Sawdust and Glitter
When the main structures were up and everyone was pottering around the site, Julia decided it was time to go into town. The ute rattled over the track until the dirt joined the bitumen. The smell of dust lingered. She found what looked like the main street, cut the engine in front of a tattered cinema and let the sounds of the new place fill her ears.
She took her inspection slowly, strolling up one side of the street and down the other, smiling at people. She took in the kinds of shops and the size of the supermarket, then the details: old people arguing good-naturedly at the café; the pensiveness of a mother with two little girls and lots of shopping bags; the middle aged man with a kelpie, an akubra, and a purposeful walk; a little corner shop.
Its two aisles were crowded with tinned vegetables and instant soup, sanitary pads and shampoo, paracetamol and condoms.
There were posters on the spare wall, mostly ads for international phone cards, but also the odd promo for a gig at the pub. She took a Paddlepop from the freezer. The guy behind the counter had been following her progress and she could see him trying to work out how to start a conversation. Usually she enjoyed watching these small-town types squirm but today she relented.
'How you going?' She put her ice cream and some coins on the counter.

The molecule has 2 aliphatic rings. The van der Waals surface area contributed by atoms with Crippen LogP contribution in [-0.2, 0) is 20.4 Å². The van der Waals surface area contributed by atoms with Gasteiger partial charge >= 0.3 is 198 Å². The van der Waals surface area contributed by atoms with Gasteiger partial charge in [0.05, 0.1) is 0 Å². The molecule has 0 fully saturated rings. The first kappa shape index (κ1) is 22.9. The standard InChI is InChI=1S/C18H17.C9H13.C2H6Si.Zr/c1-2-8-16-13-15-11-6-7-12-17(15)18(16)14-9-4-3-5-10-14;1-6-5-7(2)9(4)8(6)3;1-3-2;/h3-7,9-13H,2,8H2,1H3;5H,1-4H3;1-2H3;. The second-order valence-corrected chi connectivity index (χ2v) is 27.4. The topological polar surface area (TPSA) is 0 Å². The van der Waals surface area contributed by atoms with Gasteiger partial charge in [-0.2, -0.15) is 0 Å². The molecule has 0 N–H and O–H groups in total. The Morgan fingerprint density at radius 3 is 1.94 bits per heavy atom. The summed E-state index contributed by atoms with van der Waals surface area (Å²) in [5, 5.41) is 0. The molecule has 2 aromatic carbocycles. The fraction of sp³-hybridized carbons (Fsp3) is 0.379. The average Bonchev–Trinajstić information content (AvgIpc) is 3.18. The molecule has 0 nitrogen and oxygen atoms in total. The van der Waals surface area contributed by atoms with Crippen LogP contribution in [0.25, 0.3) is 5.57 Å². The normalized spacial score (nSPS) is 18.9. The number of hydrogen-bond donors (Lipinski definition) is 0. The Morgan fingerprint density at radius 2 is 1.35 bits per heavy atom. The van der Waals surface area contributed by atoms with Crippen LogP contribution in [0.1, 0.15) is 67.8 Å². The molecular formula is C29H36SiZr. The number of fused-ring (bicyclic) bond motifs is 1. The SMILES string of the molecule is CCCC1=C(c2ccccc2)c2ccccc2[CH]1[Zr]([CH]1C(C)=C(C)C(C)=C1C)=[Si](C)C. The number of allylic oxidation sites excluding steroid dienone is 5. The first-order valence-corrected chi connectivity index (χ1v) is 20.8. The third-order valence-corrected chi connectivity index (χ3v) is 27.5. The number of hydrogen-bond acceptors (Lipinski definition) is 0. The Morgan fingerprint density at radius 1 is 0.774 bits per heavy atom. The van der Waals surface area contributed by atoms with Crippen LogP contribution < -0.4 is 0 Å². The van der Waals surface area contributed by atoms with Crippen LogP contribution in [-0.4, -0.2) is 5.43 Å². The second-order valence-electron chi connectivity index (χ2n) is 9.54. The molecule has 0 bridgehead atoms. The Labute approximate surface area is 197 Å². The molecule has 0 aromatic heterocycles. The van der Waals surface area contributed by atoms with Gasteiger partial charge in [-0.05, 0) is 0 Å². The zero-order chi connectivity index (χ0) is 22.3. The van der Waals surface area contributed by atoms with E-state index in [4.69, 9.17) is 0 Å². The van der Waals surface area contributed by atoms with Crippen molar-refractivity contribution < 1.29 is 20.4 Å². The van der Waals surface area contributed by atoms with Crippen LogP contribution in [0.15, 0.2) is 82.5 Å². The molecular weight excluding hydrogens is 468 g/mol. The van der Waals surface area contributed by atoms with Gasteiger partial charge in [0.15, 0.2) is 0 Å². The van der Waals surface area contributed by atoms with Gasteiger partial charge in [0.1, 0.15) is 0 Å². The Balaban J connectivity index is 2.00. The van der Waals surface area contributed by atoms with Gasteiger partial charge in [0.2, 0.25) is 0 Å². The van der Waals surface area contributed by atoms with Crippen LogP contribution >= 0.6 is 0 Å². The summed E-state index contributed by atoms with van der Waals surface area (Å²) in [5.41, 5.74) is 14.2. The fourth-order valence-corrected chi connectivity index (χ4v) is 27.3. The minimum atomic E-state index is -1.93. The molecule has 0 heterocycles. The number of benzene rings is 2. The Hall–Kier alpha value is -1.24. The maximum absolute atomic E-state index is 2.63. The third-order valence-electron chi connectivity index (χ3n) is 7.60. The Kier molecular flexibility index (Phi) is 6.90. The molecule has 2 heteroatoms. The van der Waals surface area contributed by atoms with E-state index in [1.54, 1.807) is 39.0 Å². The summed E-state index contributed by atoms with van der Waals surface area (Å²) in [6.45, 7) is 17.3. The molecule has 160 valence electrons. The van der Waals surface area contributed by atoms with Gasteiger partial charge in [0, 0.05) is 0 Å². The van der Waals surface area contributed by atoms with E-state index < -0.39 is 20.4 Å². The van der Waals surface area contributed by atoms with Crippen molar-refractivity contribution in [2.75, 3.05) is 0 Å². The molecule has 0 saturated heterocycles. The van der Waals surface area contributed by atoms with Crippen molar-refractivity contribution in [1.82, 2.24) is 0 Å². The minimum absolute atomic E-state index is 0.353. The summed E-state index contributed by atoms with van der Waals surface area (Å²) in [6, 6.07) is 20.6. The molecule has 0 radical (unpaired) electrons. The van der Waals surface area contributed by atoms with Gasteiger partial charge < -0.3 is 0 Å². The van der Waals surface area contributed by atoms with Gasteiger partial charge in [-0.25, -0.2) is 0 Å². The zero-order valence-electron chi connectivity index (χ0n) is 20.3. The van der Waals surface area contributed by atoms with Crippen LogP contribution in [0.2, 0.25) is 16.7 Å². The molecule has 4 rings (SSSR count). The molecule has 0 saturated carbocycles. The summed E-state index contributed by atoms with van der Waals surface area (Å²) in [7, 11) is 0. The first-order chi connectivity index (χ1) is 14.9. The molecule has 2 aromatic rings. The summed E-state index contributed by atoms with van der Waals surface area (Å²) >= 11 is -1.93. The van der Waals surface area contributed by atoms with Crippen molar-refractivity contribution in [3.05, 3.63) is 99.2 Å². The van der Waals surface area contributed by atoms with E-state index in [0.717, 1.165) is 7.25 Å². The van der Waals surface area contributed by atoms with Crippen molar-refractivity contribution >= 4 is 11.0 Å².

'Good. You?' He slid the coins into his hand and rang up the cash register.
'Good, thanks. We just arrived in town this morning. We're doing shows all weekend.'
‘You’re the circus? What kind of stuff do you do?'
'All sorts of stuff.’ She grinned. ‘We'll be in town later this arv with a teaser, probably on Donnell Street. That's the main street, right?'
'Yeah. What time do you reckon?'
'About four, so we can get the after-school crowd.'
'Cool. What's that?' He pointed to the roll of paper under her arm.
'Oh. I almost forgot.' She really had. 'Posters for the show. Could I put a couple up in here?'
She handed over two posters and a stack of postcard flyers for the counter.
‘You should come have a beer with me and my mates after your thing.'
'Yeah sure.' She felt a twinge. Oh God, is this towny asking me out?
'Bring your friends too.'
She relaxed. Just drinks with a bunch of people. 'Sure. Where do you drink around here?'